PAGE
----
Before I begin I feel obliged to inform you that I have only read the first book in the Twilight series. I will be reviewing this purely on the basis of the film and the film alone as I have no other material to refer to. This might make you think I’m unsuitable for the job of such a task. However I feel that, for the safety of myself and others around me, I must write. This is because I have never felt such, let’s say… emotion, for any other film in my 19 years of watching and 3 years of reviewing them.
It’s also worth noting that this will probably have spoilers in it, although I’ll try my best not to divulge any important information.
However I’d suggest not reading until you’ve seen the film or at least read the book (but I’m told the ending of the film differs slightly from the book in comparison).
So proceed at your own risk…
It’s been 4 years since the Twilight Saga graced the silver screen and introduced itself as perhaps one of, if not THE most important film for teenage girls of this generation. And whilst I see the attraction in the previous 4 films (of which I have touched upon HERE ) I simply cannot see how anyone could be anything but angered at the way the series was ended, unless of course they had already read the book.
Breaking Dawn Part 2 picks up exactly where Part 1 left off with Bella having just given birth to her daughter Renesmee and been transformed into a vampire finally. As Bella gets used to this new lifestyle we’re painted a happy picture. However soon enough, as seems to happen in each of the films, Bella, Edward and co soon come into a spot of trouble and, boy, is it trouble! As the Volturi (headed by the fantastic Michael Sheen who seems to be the only actor having fun with his role) find out about Bella’s half human/half vampire daughter they begin to put forward their ritual which is carried out whenever this occurs. This threatens the safety of not only Bella and Renesmee but also the rest of the Cullen family and soon enough, as they find others to help, a good few more vampires.
Whilst the first half lacks in detail – the newborn Renesmee is so obviously CGI that it’s nigh on impossible to just laugh at the pitiful attempt – it still has enough to keep you mildly interested as Bella deals with having to come face to face with her father as a vampire. It’s quite hard to see how the effects department got away with such shoddy workmanship at some points as we see backgrounds which look like they’ve come out of a very early James Bond film. Surely we shouldn’t have to be subjected to such obvious “fakery” in this day and age? And with this being a Blockbuster film it’s hard to see where the budget was used.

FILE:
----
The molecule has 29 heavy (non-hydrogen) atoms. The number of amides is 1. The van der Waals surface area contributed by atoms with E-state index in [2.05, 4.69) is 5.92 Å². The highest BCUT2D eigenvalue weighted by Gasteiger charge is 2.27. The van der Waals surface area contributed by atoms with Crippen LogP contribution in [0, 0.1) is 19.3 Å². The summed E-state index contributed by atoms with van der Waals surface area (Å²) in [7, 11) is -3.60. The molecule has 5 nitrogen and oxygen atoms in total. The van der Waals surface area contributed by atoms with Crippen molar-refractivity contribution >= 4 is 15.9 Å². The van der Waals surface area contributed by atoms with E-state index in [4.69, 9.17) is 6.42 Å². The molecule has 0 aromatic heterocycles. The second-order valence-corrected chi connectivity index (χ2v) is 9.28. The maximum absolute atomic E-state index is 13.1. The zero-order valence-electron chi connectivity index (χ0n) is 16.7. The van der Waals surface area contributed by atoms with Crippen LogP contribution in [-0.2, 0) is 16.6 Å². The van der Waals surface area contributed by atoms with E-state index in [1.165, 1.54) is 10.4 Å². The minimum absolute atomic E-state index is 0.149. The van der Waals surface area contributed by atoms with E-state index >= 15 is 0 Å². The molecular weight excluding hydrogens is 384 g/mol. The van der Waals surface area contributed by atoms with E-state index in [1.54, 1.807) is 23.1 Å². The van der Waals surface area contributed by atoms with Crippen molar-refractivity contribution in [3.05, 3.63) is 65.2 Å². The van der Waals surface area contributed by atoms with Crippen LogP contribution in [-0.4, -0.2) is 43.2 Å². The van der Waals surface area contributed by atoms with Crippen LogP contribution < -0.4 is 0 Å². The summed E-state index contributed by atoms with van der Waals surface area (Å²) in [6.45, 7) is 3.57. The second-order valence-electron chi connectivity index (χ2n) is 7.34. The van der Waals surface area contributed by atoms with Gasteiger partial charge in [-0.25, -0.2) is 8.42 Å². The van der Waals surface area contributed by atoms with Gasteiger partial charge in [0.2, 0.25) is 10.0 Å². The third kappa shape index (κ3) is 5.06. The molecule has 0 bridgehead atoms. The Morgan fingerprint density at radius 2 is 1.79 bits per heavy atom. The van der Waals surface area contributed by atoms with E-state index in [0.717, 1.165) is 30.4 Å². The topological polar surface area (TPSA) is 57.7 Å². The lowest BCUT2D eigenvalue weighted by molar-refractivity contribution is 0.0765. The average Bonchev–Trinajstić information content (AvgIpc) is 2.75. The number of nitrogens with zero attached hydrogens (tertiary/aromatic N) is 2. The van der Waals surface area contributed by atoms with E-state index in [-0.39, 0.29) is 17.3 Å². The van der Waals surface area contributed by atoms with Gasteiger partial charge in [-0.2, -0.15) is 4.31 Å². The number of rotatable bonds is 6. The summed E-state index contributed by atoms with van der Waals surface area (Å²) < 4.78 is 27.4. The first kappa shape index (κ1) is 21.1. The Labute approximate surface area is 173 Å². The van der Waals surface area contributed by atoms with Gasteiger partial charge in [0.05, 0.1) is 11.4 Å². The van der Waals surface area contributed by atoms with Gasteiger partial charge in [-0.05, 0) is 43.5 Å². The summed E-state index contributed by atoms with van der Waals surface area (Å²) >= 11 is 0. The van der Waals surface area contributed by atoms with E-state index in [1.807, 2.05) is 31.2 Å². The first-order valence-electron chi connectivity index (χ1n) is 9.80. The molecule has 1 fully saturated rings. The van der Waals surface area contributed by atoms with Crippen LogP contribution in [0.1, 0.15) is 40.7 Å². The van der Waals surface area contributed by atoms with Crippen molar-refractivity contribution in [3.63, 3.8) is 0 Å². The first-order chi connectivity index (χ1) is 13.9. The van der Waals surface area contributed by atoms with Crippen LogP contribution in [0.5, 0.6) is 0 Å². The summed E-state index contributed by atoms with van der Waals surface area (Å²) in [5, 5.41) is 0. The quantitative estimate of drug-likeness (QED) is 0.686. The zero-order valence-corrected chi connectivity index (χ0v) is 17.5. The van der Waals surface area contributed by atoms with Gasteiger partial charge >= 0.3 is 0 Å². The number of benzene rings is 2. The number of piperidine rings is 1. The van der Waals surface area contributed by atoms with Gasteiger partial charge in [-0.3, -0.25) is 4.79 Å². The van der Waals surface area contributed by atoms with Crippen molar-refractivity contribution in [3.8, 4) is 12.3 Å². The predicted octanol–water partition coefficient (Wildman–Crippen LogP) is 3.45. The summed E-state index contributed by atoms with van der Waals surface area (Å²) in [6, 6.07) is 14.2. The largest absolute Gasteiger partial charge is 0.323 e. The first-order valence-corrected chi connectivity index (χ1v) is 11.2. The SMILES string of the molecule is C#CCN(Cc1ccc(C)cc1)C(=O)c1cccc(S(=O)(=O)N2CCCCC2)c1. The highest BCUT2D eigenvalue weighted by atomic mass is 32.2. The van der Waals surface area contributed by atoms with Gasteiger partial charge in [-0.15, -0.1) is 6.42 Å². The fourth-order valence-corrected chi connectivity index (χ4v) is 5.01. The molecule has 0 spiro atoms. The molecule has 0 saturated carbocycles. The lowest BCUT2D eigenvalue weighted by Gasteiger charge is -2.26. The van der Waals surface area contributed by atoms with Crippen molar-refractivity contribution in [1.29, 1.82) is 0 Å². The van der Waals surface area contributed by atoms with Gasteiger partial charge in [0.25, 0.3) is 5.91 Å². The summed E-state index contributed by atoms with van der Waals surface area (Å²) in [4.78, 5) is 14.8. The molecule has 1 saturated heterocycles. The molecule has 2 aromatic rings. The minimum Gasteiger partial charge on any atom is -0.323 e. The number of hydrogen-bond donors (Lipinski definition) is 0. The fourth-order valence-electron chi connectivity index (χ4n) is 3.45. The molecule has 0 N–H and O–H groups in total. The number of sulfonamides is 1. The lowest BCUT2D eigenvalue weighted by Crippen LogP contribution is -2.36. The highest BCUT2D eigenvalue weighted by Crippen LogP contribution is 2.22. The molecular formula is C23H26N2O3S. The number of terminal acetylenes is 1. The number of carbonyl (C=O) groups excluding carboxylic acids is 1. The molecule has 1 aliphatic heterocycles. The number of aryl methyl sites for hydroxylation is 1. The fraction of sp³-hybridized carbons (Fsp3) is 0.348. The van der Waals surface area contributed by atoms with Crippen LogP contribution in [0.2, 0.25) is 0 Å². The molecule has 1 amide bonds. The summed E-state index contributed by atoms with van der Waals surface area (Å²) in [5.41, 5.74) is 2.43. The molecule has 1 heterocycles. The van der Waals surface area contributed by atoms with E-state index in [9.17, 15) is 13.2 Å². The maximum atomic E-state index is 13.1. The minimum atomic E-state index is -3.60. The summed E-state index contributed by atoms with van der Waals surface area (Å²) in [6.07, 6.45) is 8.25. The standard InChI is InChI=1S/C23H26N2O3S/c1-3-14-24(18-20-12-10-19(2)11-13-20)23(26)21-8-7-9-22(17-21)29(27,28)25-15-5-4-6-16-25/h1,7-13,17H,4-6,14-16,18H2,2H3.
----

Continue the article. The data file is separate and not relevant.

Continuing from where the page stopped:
However it’s the second half which ruins not only the film but also the whole series and pretty much Hollywood itself.
With most of the third act building up the anticipation for a battle which seemed like it could easily be on par with a Lord of the Rings film we are given one of the greatest battle scenes you could ever hope for. No mercy is given at all and it will no doubt fill you with both rage and glee as well as a hint of shock. After this 10 or 20 minute sequence which will have you on the edge of your seat throughout most of it and which pretty much turned the film from a 2-3/5 into a 4-5/5 in a matter of seconds the director/writer/producers decide to play the most cruel trick in the world. Just imagine watching the harry potter series and right at the end being given a scene in which 11 year old Harry wakes up in his normal room having just dreamed a whole seven years in the space of a night. That comparison however is not even close to the way in which the twilight saga completely ruins your life. Finally we’re given the battle we deserved in Eclipse and just as quickly it is taken away from us and leaves us as angry and depressed as a child having to pass by Disney World on their way to school every morning.
I guess it’s best to end on a high after that so I will admit there are two things about the film which did fill me with a sense of honest happiness. One: that the Twilight Saga is officially over. Never again will I have to subject myself to such an awful, awful love story. And two: for the first time in the saga they got one of the most important things right. Anna Kendrick’s absence.